Checkerboard dilution test − The antimicrobial effects resulting from combined inhibition by 2 antimicrobial agents were assessed in the checkerboard test. 8 , 9 The combinations assayed were PKH in comibination with OXI and NOR. Serial dilutions of the 2 test antimicrobial agents were mixed in cation-supplemented MHB. The inocula were prepared from colonies that had been grown overnight on MHA. The final bacterial concentration after inoculation was 1.5 × 10 5 CFU/mL. After 24 h of incubation at 37 ℃, the MIC was determined as the least concentration at which no visible growth was observed. For each reference strain, the combinations were tested in triplicate. In vitro interaction was quantified by determining the fractional inhibitory concentration (FIC). The fractional inhibitory concentration index (FICI) is the sum of the FICs of each of the two drugs in the combination, which in turn is defined as the MIC of each drug when used in combination divided by the MIC of the drug when used alone. The FIC index was determined using the following formula:
FIC index = FIC A + FIC B = [A] / MIC A + [B] /MIC B
where [A] is the concentration of drug A, MIC A is its MIC, and FIC A is the FIC of drug A for the organism, and [B], MIC B , and FIC B are the corresponding values for drug B. The FIC index thus obtained was interpreted as follows: ˂ 0.5, synergy; 0.5 - 0.75, partial synergy; 0.76 - 1, additive effect; ˃ 1 - 4, indifference; and ˃ 4, antagonism. 10 , 11
Time-kill assay − To evaluate the combined effects of the two antimicrobial agent for 24 h, a time-kill assay of the MRSA strains was carried out, in which the colonies of the living or viable units remaining in 100 μL of the culture medium were counted. 12 A cation-supplemented MHB that included either a single antimicrobial agent or a combination of two was used. The bacterial suspensions were diluted to a concentration of approximately 1.5 × 10 5 CFU/mL in fresh MHB, and an antimicrobial agent was added to a concentrations of 1/2 MIC of each two agent and the sum of two agents (1/2 MIC A + 1/2 MIC B ). A test plate containing only MHB was inoculated as a control. Viable colony counts were performed at intervals of 0, 4, 8, 16, and 24 h by finding the colonies arising from 100 μL aliquots of 10-fold serially diluted specimens plated on MHA at 37 ℃ for 24 h. The number of viable cells on a drug-free MHA plate after incubation for 24 h was 30 to 300 colonies. The lower limit of sensitivity of the colony counts was 100 CFU/mL. Antimicrobials were considered bactericidal at the lowest concentration that reduced the original inoculum by 3 log10 CFU/mL (99.9%) for each of the time periods, and they were considered bacteriostatic at concentrations that reduced it by less than 3 log10 CFU/mL. Time-kill assays for all the experiments were performed at least 3 times to confirm the results, and the data are presented as the mean ± standard deviation.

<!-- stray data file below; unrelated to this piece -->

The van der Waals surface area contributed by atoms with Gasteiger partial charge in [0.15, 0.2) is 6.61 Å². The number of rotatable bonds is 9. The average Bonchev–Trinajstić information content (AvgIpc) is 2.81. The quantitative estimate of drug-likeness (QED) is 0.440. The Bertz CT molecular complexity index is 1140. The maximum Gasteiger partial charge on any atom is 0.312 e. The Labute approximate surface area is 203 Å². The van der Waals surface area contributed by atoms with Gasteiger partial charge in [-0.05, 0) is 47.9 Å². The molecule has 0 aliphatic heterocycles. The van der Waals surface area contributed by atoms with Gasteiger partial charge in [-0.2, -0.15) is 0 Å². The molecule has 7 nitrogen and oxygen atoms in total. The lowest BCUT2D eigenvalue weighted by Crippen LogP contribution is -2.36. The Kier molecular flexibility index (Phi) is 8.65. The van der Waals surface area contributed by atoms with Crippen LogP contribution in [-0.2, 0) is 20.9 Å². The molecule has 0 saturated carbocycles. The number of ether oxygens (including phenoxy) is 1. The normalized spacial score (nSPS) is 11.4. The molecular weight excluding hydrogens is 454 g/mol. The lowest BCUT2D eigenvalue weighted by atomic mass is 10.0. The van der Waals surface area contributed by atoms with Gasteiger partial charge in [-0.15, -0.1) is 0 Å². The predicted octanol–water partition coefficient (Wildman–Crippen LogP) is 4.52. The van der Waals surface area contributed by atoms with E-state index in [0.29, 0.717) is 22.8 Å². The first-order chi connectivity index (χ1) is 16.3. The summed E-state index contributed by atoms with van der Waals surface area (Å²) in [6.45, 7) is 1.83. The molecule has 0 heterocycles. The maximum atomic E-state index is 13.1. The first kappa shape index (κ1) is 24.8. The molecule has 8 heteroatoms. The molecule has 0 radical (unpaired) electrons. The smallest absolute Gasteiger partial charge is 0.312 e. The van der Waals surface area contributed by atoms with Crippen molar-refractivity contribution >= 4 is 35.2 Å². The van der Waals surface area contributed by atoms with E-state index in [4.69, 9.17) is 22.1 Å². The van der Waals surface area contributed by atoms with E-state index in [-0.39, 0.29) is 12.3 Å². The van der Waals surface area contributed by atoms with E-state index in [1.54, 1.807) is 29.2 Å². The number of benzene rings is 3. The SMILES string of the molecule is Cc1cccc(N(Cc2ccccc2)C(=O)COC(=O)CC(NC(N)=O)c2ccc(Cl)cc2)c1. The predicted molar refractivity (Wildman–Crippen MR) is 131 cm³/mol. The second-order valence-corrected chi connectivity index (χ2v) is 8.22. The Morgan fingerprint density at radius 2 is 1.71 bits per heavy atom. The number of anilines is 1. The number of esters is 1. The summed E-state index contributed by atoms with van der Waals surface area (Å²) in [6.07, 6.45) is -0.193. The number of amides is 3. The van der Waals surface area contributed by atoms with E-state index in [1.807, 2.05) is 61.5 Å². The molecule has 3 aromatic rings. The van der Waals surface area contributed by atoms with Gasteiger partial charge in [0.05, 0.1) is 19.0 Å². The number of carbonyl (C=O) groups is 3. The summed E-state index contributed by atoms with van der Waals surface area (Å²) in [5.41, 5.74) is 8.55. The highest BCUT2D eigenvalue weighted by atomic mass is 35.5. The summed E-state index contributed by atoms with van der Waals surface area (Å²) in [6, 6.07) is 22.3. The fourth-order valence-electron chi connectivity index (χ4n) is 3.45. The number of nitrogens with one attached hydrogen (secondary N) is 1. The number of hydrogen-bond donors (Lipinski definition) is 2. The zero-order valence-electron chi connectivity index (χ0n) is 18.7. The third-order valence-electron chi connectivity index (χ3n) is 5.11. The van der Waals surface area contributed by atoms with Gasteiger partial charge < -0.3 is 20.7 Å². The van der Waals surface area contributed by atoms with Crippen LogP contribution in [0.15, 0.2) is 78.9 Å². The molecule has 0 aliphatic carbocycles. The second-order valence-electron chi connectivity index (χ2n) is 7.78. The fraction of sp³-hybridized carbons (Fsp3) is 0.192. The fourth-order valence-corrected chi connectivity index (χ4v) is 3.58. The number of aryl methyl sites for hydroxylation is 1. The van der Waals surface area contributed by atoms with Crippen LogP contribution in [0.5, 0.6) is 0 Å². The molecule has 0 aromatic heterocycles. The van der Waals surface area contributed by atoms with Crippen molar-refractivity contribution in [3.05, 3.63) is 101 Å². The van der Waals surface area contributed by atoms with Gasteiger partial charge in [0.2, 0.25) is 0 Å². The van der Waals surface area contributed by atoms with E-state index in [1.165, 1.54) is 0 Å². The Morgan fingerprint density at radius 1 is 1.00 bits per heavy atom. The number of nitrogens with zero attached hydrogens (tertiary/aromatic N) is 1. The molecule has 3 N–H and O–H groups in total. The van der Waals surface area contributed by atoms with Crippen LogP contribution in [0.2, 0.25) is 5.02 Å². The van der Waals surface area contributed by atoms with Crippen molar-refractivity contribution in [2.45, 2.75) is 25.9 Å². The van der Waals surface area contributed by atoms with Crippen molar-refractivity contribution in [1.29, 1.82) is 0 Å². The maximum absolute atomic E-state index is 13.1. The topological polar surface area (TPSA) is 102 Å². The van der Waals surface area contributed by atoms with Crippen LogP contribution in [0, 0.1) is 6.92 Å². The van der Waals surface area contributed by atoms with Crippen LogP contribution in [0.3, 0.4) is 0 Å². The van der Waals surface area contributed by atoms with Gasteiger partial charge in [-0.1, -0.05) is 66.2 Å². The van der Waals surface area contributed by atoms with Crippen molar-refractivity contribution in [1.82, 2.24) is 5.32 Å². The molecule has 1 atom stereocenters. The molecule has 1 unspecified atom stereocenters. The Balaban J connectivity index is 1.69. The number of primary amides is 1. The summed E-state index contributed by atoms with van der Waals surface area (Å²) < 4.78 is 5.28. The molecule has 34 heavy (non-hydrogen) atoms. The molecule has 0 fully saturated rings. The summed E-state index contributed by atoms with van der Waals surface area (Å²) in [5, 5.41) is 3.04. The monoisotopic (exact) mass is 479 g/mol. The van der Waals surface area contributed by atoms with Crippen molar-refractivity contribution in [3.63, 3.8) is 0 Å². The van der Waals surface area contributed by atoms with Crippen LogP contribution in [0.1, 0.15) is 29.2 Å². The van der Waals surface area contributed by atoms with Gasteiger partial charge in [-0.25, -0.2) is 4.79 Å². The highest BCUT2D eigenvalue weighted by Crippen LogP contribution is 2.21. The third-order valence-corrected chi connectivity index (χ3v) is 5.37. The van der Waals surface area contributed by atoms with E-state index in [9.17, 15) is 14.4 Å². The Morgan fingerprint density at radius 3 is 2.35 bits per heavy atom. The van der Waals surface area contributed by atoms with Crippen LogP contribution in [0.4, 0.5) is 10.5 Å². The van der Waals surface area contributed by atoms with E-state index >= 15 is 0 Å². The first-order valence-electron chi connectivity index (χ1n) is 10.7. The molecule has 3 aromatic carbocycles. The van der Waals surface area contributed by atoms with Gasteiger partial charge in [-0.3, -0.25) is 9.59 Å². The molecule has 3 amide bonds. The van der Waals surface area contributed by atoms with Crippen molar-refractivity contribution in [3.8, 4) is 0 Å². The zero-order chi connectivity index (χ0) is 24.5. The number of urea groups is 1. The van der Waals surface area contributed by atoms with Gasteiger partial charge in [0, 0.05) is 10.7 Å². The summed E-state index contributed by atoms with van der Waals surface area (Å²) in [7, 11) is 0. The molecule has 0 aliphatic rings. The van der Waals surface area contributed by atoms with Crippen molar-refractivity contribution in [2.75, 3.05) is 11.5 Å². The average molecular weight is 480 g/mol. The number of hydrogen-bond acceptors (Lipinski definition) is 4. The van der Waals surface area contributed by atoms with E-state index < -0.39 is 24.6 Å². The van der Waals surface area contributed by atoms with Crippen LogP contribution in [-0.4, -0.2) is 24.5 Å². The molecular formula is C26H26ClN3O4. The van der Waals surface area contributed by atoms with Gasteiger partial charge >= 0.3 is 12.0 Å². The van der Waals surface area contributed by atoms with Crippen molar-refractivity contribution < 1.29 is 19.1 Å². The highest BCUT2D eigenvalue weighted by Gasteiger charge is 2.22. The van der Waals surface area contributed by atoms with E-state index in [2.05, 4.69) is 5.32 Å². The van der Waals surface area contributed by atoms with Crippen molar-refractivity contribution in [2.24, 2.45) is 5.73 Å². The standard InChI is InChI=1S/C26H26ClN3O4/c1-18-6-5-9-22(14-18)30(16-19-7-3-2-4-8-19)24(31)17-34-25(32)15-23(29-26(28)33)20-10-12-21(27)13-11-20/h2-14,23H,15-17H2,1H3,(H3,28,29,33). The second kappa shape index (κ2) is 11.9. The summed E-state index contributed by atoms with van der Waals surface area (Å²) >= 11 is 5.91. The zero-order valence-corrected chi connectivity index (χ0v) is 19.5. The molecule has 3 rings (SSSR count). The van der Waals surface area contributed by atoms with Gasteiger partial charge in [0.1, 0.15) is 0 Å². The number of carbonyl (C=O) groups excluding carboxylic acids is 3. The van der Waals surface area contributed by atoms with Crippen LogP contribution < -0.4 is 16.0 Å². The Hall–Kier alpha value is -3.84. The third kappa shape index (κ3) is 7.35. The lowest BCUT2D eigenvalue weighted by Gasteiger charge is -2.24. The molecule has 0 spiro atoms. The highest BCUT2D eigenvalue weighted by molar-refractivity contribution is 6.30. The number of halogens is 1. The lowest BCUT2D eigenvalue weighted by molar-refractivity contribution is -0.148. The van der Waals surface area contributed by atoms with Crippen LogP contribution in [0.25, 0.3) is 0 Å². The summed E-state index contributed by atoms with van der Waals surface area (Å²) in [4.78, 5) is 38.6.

Results and Discussion
The study did show the PK was effective in treating MRSA infection. The result of antimicrobial efficacy of PK frantions against S. aureus strains was evaluated by examining surrounding inhibition zones in the paper disc diffusion method. The growth of each of the tested S. aureus strains was inhibited at a concentration of 0.1 mg/disc. As shown in Table 1 , PK hexane (Hex) and methylene chloride (MC) fractions showed antibacterial activity against S. aureus strains. The zone of inhibition increased in a concentration-dependent manner (this table has not shown). The antimicrobial susceptibility tests of the PKH against 7 strains of MRSA were performed using the broth dilution method, and the results are presented in Table 2 . All the MRSA isolates were sensitive to the PKH. The MIC of PKH against the MRSA strains ranged from 1.0 to 2.0 mg/mL ( Table 2 ). Accordingly, the PKH screened show a valid effect against the 7 strains tested.
Diameter of zone of inhibition (mm) ofPapenfussiella kuromoagainstStaphylococcus aureus
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1)Hex hexane, 2)MC methylene chloride, 3)EA ethyl acetate, 4BtOH butanol, 5)ND No detected activity at this concentration.
Minimum inhibitory concentrations of PKH, OXI, and NOR against MRSA
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1)OX oxacillin, 2)NOR norfloxacin